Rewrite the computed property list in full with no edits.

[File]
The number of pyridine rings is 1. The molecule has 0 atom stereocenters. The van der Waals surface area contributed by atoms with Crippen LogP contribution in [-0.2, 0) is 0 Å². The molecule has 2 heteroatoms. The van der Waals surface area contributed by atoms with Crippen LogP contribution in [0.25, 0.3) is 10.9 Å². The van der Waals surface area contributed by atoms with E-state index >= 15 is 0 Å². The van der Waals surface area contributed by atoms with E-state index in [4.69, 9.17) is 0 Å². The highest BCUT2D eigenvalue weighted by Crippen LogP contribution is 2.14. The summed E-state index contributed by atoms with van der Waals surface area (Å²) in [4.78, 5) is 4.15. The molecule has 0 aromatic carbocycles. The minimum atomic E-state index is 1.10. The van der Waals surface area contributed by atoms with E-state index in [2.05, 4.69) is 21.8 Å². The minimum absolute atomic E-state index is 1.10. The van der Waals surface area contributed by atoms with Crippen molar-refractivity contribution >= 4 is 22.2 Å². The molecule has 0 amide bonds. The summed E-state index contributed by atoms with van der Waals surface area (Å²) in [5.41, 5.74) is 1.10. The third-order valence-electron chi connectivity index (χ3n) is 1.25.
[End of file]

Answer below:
The number of pyridine rings is 1. The molecule has 0 atom stereocenters. The van der Waals surface area contributed by atoms with Crippen LogP contribution in [-0.2, 0) is 0 Å². The molecule has 2 heteroatoms. The van der Waals surface area contributed by atoms with Crippen LogP contribution in [0.25, 0.3) is 10.9 Å². The van der Waals surface area contributed by atoms with E-state index >= 15 is 0 Å². The van der Waals surface area contributed by atoms with E-state index in [4.69, 9.17) is 0 Å². The highest BCUT2D eigenvalue weighted by Crippen LogP contribution is 2.14. The summed E-state index contributed by atoms with van der Waals surface area (Å²) in [4.78, 5) is 4.15. The molecule has 0 aromatic carbocycles. The minimum atomic E-state index is 1.10. The van der Waals surface area contributed by atoms with E-state index in [2.05, 4.69) is 21.8 Å². The minimum absolute atomic E-state index is 1.10. The van der Waals surface area contributed by atoms with Crippen molar-refractivity contribution >= 4 is 22.2 Å². The molecule has 0 amide bonds. The summed E-state index contributed by atoms with van der Waals surface area (Å²) in [5.41, 5.74) is 1.10. The third-order valence-electron chi connectivity index (χ3n) is 1.25.